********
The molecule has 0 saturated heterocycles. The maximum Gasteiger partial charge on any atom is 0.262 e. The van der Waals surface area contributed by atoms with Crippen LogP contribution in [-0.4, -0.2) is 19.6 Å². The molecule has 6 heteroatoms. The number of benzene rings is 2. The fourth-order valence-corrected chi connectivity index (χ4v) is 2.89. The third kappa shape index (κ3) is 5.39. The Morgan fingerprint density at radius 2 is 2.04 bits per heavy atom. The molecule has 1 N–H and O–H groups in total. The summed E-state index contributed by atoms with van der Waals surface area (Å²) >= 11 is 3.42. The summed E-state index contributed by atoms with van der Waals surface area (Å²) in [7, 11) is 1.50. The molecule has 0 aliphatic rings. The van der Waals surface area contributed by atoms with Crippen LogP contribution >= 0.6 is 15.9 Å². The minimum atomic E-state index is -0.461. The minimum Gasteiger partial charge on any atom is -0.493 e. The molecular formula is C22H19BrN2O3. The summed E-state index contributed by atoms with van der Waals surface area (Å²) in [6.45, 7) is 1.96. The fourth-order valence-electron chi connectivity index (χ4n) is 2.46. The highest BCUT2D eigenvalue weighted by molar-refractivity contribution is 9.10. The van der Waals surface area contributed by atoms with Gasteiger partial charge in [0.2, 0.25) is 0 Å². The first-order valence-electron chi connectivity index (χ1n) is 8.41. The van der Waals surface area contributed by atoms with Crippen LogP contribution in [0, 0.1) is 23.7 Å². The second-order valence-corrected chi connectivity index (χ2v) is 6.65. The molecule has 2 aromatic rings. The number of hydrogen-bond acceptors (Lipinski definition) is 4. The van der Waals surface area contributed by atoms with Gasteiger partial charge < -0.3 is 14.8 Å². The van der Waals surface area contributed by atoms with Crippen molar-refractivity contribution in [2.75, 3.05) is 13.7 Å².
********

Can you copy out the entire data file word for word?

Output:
The molecule has 0 saturated heterocycles. The maximum Gasteiger partial charge on any atom is 0.262 e. The van der Waals surface area contributed by atoms with Crippen LogP contribution in [-0.4, -0.2) is 19.6 Å². The molecule has 6 heteroatoms. The number of benzene rings is 2. The fourth-order valence-corrected chi connectivity index (χ4v) is 2.89. The third kappa shape index (κ3) is 5.39. The Morgan fingerprint density at radius 2 is 2.04 bits per heavy atom. The molecule has 1 N–H and O–H groups in total. The summed E-state index contributed by atoms with van der Waals surface area (Å²) >= 11 is 3.42. The summed E-state index contributed by atoms with van der Waals surface area (Å²) in [7, 11) is 1.50. The molecule has 0 aliphatic rings. The van der Waals surface area contributed by atoms with Crippen LogP contribution >= 0.6 is 15.9 Å². The minimum atomic E-state index is -0.461. The minimum Gasteiger partial charge on any atom is -0.493 e. The molecular formula is C22H19BrN2O3. The summed E-state index contributed by atoms with van der Waals surface area (Å²) in [6.45, 7) is 1.96. The fourth-order valence-electron chi connectivity index (χ4n) is 2.46. The highest BCUT2D eigenvalue weighted by molar-refractivity contribution is 9.10. The van der Waals surface area contributed by atoms with Gasteiger partial charge in [0.2, 0.25) is 0 Å². The first-order valence-electron chi connectivity index (χ1n) is 8.41. The van der Waals surface area contributed by atoms with Crippen LogP contribution in [0, 0.1) is 23.7 Å². The second-order valence-corrected chi connectivity index (χ2v) is 6.65. The molecule has 2 aromatic rings. The number of hydrogen-bond acceptors (Lipinski definition) is 4. The van der Waals surface area contributed by atoms with Gasteiger partial charge < -0.3 is 14.8 Å². The van der Waals surface area contributed by atoms with Crippen molar-refractivity contribution in [2.75, 3.05) is 13.7 Å².